Regardless, with these attacks and the increasing numbers of individuals in the U.S. seeking to support or join ISIS and al-Qaeda affiliates, the U.S. is currently facing what is arguably the most concentrated period of terrorist activity in the homeland since 9/11. Director James Comey of the FBI has recent warned that “hundreds, maybe thousands” of individuals across the U.S. are being directly solicited by ISIS and urged to attack. Other senior officials, including Secretary of Homeland Security Jeh Johnson, the Director of National Intelligence James Clapper, and the director of the National Counterterrorism Center Nicholas Rasmussen have also noted the increasing threat of terrorism here at home.
In light of these warnings, the U.S. cannot be passive. Heritage has recommended numerous counterterrorism policies for Congress to address, including:
In the midst of this surge in terrorist activity, the U.S. must recommit itself to counterterrorism efforts. Improving intelligence tools, information sharing with state and local law enforcement, and local civil society outreach to counter radicalization should be a priority for Congress.—David Inserra is a Research Associate for Homeland Security and Cyber Security in the Douglas and Sarah Allison Center for Foreign and National Security Policy, of the Kathryn and Shelby Cullom Davis Institute for National Security and Foreign Policy, at The Heritage Foundation.
 Evan Perez, Pamela Brown, and Jim Sciutto, “Texas Attacker Had Private Conversations with Known Terrorists,” CNN, May 7, 2015, http://edition.cnn.com/2015/05/07/politics/fbi-warning-elton-simpson-cartoon-event-attack/index.html (accessed May 14, 2015).
 Pete Williams, “FBI Alerted Garland Police About Elton Simpson Hours Before Shooting,” NBC News, May 7, 2015, http://www.nbcnews.com/news/us-news/fbi-says-it-alerted-garland-police-about-elton-simpson-n355526 (accessed May 14, 2015).
 Press Conference, Garland Police Department, May 11, 2015, http://www.garlandtx.gov/civicax/filebank/blobdload.aspx?BlobID=24125 (accessed May 14, 2015).
 Scott Shane, “FBI Says It Sent Warning on One Gunman in Attack at Texas Gathering,” The New York Times, May 7, 2015, http://www.nytimes.com/2015/05/08/us/fbi-says-it-warned-of-gunman-in-garland-texas-attack.html?_r=0 (accessed May 14, 2015).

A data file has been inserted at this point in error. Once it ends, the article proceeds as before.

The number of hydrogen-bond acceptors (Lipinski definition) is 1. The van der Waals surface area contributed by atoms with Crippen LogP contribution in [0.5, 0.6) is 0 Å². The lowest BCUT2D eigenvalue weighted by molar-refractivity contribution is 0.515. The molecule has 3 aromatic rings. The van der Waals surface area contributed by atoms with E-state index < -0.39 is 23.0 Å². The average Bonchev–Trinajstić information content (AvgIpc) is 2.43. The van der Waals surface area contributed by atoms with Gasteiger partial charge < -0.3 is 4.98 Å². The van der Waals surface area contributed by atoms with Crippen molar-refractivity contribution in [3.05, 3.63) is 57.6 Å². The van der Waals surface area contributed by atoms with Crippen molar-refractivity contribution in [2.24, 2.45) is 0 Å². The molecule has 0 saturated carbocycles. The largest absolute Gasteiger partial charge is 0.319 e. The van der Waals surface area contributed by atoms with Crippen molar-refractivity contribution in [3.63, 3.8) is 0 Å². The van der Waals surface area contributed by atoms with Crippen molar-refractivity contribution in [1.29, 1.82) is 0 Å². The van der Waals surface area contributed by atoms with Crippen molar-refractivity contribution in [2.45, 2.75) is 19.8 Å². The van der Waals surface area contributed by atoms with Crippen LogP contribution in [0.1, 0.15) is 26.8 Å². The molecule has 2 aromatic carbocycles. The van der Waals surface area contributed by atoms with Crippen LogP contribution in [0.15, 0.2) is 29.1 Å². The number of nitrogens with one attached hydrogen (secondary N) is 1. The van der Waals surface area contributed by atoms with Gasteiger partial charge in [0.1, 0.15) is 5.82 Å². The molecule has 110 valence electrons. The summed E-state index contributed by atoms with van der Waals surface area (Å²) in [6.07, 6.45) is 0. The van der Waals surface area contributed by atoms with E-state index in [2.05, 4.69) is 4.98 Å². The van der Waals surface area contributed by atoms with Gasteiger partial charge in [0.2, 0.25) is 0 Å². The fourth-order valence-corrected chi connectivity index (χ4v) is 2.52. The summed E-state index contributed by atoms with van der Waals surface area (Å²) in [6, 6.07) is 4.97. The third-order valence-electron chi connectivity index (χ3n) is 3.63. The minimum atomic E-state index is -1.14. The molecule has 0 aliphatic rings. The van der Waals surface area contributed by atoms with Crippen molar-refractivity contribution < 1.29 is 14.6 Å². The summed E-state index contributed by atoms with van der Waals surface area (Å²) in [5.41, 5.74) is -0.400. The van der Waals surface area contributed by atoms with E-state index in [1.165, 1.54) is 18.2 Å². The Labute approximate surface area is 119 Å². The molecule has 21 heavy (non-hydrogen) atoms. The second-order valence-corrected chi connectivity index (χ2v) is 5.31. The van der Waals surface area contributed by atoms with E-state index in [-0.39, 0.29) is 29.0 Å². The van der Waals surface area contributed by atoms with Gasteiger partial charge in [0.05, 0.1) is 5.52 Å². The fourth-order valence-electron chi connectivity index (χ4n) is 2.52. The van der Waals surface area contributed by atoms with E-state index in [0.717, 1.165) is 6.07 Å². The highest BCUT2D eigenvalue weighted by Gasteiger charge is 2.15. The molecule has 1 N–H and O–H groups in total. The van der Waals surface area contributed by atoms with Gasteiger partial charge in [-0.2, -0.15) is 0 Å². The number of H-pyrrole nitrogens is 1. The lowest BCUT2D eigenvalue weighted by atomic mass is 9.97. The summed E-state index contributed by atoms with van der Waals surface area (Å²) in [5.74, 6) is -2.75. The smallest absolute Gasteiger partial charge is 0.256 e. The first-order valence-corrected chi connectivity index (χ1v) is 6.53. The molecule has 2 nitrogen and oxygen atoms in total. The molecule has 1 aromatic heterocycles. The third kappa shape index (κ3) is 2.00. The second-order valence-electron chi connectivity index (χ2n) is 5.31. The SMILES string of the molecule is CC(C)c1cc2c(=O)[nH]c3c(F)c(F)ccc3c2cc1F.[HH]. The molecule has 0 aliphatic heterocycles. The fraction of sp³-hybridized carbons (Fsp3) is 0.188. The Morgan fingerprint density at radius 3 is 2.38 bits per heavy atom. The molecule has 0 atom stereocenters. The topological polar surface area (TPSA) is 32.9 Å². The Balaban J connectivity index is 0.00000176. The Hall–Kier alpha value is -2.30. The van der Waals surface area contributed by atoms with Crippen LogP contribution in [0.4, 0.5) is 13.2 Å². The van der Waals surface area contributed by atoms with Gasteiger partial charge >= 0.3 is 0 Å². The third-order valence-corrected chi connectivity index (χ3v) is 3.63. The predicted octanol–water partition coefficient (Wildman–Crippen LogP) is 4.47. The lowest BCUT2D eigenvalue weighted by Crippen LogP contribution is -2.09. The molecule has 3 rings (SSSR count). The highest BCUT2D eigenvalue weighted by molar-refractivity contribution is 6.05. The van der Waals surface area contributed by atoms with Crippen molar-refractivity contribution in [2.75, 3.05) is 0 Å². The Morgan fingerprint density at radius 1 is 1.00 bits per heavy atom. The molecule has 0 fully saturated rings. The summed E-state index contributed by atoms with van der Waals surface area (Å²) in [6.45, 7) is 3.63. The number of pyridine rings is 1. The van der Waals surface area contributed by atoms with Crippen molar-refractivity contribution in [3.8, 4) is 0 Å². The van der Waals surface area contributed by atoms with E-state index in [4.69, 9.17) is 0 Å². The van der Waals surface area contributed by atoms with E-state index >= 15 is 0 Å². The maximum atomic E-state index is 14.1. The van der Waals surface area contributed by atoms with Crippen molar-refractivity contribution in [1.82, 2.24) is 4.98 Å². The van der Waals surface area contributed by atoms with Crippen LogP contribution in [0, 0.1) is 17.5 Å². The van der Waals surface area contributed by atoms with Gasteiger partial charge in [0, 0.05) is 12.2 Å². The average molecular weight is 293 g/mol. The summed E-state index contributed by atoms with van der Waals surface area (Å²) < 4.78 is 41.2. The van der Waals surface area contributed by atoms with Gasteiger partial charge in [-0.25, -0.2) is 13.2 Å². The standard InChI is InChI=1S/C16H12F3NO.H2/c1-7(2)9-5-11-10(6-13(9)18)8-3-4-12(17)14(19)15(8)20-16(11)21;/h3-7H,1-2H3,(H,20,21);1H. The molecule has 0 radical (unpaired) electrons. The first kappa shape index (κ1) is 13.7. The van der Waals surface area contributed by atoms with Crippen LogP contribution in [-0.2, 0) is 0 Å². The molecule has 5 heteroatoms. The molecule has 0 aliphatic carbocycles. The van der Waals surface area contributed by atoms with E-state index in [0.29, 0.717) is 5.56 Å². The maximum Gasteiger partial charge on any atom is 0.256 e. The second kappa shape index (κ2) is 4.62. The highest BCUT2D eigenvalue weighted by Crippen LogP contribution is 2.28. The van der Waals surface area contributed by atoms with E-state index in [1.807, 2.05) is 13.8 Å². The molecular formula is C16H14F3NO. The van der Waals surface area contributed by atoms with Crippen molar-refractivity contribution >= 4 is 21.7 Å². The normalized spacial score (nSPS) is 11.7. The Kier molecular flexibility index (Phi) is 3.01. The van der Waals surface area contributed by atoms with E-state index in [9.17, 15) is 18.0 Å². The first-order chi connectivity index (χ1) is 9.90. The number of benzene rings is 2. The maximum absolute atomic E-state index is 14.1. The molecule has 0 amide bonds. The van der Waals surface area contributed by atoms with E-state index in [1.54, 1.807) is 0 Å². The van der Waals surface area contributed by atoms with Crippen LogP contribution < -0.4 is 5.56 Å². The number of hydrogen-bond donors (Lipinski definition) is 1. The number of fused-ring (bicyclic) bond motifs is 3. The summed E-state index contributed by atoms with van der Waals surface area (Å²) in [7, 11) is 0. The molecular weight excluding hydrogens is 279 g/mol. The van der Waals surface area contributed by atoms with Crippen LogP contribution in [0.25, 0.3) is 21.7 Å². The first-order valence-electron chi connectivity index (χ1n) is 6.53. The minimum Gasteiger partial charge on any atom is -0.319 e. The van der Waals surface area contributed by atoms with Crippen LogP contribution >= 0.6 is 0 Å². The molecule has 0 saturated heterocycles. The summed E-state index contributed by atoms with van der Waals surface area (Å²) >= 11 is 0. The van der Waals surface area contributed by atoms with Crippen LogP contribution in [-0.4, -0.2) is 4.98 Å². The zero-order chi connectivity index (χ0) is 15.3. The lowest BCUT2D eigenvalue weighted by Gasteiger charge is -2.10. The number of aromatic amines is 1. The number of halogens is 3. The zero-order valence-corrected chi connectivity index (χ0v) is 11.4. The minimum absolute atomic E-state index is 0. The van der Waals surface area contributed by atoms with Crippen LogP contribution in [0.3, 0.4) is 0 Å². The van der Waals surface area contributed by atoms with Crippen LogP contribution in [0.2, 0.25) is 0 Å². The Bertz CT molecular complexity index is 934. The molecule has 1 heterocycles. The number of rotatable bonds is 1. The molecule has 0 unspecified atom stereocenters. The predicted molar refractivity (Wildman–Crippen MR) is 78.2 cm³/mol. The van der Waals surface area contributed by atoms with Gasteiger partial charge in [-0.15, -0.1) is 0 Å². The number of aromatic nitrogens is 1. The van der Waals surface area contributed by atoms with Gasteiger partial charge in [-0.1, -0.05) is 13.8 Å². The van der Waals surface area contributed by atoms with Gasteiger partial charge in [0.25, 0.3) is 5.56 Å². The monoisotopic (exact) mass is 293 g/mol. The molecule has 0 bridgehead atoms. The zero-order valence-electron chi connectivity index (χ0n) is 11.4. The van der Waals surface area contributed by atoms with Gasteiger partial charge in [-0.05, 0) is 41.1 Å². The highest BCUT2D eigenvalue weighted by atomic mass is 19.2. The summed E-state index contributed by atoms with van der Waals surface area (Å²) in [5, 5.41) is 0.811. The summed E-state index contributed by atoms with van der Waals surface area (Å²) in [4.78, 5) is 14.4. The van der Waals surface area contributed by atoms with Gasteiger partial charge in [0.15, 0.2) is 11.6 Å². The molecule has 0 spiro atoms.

Eyder Peralta, “ISIS Claims Credit for Shooting in Garland, Texas,” National Public Radio, May 5, 2014, http://www.npr.org/blogs/thetwo-way/2015/05/05/404374339/isis-claims-credit-for-shooting-in-garland-texas (accessed May 14, 2015), and Sasha Goldstein and Jason Silverstein, “ISIS Threatens Controversial Blogger Pamela Geller in Message Boasting of ‘71 Trained Soldiers in 15 Different States,’” New York Daily News, May 5, 2015, http://www.nydailynews.com/news/national/isis-appears-threaten-pamela-geller-claims-militants-article-1.2211913 (accessed May 14, 2015).
 Perez, Brown, and Sciutto, “Texas Attacker Had Private Conversations.”
 Elise Viebeck, “DHS Secretary: Lone Wolf Attackers Could ‘Strike at Any Moment,’” The Hill, May 10, 2015, http://thehill.com/homenews/sunday-talk-shows/241562-dhs-secretary-lone-wolf-attackers-could-strike-at-any-moment (accessed May 13, 2015); James R. Clapper, Director of National Intelligence, “Statement for the Record: Worldwide Threat Assessment of the US Intelligence Community, Senate Select Committee on Intelligence,” February 26, 2015, http://www.dni.gov/files/documents/Unclassified_2015_ATA_SFR_-_SASC_FINAL.pdf (accessed May 13, 2015); and Nicholas Rasmussen, “Statement before the Senate Select Committee on Intelligence,” February 12, 2015, http://www.nctc.gov/docs/Current_Terrorist_Threat_to_the_United_States.pdf (accessed May 13, 2015).